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Monkey Testicles
July 3, 2007 8:59 AM   Subscribe

The elixer of youth. Serge Voronoff's early experiments involved transplanting thyroid tissue into humans with a thyroid deficiency. He also began transplanting the testicles of executed criminals into rich old guys (as a treatment for senility and schizophrenia), but had to stop when the demand for the procedure far exceeding the supply of criminal testicles. At this point, Voronoff began using monkey testicles instead, and his first "monkey gland" to human transplant took place in June of 1920. (via another filter)
posted by caddis (30 comments total) 2 users marked this as a favorite

 
Monkey glands taste quite good.
posted by Nelson at 9:06 AM on July 3, 2007


Metafilter: Using Monkey Testicles Instead
posted by beelzbubba at 9:10 AM on July 3, 2007


Monkey glands taste quite good.

They are popular in Cantonese cuisine, but not often to be found in Washington D.C..
posted by DU at 9:11 AM on July 3, 2007


Ugh, this reminds me of the Soviet biologist Ilya Ivanovich Ivanov's experiments to produce human-ape hybrids that involved putting chimp sperm in human females.
posted by Sangermaine at 9:13 AM on July 3, 2007


The transplantees inevitably awoke with an uncontrollable urge to hump bananas.
posted by jonmc at 9:14 AM on July 3, 2007


...putting chimp sperm in human females.

According to your second link, he didn't actually ever do it. Not for lack of trying, though.
posted by DU at 9:16 AM on July 3, 2007


Glands previously on MetaFilter (goat glands in that case).
posted by languagehat at 9:17 AM on July 3, 2007


The whole fascination these doctors had with interspecies transplantation is just plain weird, but the possible link to AIDS is creepy.
posted by caddis at 9:31 AM on July 3, 2007


Great green gobs of greasy grimy gopher guts
Mutilated monkey nuts
Swimming in a bowl of blood.
posted by davelog at 9:59 AM on July 3, 2007


The spelling is elixir, not elixer (this coming from a person with serious typo issues).


Cool post.
posted by nickyskye at 10:01 AM on July 3, 2007


DU,
Yeah, it was mostly the concept of this crazy doctor running around trying to breed random animals that weirded me out. It seems like the 20s were a good time for wacky biology. Ah well, idle glands are the devil's plaything...
posted by Sangermaine at 10:19 AM on July 3, 2007


It seems to obviously wrong, but I have to admit, the guy was doing what no one else dared to do. He had balls.
posted by GuyZero at 10:44 AM on July 3, 2007


Elixir not elixer! /pedant.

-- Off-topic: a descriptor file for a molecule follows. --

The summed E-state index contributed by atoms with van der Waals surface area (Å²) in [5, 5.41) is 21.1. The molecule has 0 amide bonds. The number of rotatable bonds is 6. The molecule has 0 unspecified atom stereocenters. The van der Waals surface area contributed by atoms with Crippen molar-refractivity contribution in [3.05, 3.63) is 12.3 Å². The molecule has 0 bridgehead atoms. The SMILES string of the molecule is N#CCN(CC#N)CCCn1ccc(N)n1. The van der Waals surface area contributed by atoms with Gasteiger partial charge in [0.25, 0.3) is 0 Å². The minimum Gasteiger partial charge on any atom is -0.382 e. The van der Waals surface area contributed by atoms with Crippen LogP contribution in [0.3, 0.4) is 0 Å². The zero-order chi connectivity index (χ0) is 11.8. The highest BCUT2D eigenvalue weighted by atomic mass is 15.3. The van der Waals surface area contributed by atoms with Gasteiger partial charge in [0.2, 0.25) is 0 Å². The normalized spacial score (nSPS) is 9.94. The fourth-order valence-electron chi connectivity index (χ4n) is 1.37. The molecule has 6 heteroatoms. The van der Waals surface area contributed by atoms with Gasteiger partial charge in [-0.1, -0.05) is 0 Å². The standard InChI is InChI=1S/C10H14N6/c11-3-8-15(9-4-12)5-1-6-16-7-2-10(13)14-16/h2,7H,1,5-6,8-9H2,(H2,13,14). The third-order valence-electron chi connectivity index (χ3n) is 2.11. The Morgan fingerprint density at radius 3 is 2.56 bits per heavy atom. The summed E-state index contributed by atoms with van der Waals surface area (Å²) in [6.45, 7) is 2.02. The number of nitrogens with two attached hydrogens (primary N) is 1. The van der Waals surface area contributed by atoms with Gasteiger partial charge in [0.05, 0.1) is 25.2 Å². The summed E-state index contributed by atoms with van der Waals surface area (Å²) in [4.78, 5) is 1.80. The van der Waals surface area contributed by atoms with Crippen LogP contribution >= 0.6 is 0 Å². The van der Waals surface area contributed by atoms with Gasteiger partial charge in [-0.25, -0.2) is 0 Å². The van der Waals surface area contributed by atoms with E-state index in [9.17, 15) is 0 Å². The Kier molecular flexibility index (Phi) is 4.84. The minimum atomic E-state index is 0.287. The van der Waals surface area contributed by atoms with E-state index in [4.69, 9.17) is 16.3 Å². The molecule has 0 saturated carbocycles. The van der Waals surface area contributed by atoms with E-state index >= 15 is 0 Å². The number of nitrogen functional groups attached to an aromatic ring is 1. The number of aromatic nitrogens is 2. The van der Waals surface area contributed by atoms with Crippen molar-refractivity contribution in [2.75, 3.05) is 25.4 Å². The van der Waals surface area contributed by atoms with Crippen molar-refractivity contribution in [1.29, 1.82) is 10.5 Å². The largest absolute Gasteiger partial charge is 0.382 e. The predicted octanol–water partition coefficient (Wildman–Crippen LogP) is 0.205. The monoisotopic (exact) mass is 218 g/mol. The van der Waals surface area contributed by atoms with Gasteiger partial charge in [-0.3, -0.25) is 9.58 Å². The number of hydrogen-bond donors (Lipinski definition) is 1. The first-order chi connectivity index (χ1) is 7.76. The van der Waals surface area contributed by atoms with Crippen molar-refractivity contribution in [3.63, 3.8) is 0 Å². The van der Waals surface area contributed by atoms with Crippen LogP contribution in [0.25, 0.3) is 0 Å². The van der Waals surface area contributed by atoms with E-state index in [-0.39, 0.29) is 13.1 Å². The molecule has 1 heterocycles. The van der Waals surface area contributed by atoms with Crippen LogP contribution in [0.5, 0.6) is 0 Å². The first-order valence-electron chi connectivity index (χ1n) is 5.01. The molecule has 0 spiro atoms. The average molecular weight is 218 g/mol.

posted by lalochezia at 10:49 AM on July 3, 2007 [1 favorite]


At least he wasn't using fetal stem cells.
posted by localroger at 11:06 AM on July 3, 2007


The history of science is awesome.
posted by voltairemodern at 12:30 PM on July 3, 2007


With this technology, the likes of Chris Benoit would be easily identified by a surplus of monkey nutsacks covering his skin.
posted by exogenous at 1:26 PM on July 3, 2007 [1 favorite]


Can the mods please correct the spelling of "elixir" on the front page so that the misspelling is not reinforced? I'm cranky that way.
posted by Turtles all the way down at 1:29 PM on July 3, 2007 [1 favorite]


It's all well and good when scientists do a little epistemological critique of their supposed infallibility, but why am I always the one who has to remind them that in 100 years they're going to look just as silly as the monkey-gland guy?
posted by bardic at 1:49 PM on July 3, 2007


Whoa...totally Bug Jack Barron*

* Classic--although dated--sci-fi novel by Norman Spinrad
posted by LairBob at 2:31 PM on July 3, 2007


This was a plot device in a Cary Grant movie. Interesting movie, with some ok humor and some heavy duty marital shenanigans.
posted by bovious at 2:54 PM on July 3, 2007


Dr. Moreau dieted for your (fashion) sins.
posted by rob511 at 4:02 PM on July 3, 2007


Nelson or DU, Do you know where I can order some LEGAL monkey glads for cooking? My whale meat AskMe led nowhere.

Bradic: Can't you think of a single scientist or theory from 100 years ago that does not look ridiculous now?
posted by Dataphage at 4:50 PM on July 3, 2007


Mr Boddy (or his cook) should know.
posted by DU at 6:10 PM on July 3, 2007


Dataphae:

These don't seem too rediculous
posted by mrzarquon at 6:33 PM on July 3, 2007


A few. And believe me, I'm not science-hater. But like Kuhn demonstrates, 99% of contemporary scientific notions will be flung out the window before long.
posted by bardic at 7:01 PM on July 3, 2007


DU,

Mad props for the Clue name drops, and shame on the rest of you for not giving it up.

"Mr Boddy's body--it's gone!"
posted by rachelpapers at 7:15 PM on July 3, 2007


How did the recipients of cross-species tissue transplants avoid massive rejection? Remember, this was being done long before immunosuppressant drugs were developed.

I suspect there is more to the story than what we are seeing here.
posted by Tube at 7:35 PM on July 3, 2007


Tube--

Small amounts of tissue, apparently. Plus it probably couldn't acquire a blood supply.
posted by effugas at 1:33 AM on July 4, 2007


Can the mods please correct the spelling of "elixir" on the front page so that the misspelling is not reinforced?

Guess not.
posted by Turtles all the way down at 4:29 PM on July 4, 2007


Look - I spelled it wrong, and if you hadn't noticed, I have no shame, none, not a bit, not even a little, yet I am just a little bit, or perhaps more, pedant. Go figure. Mostly, I can knot spel, nevr have ben abel to and nevr wil. ;)
posted by caddis at 5:28 PM on July 4, 2007


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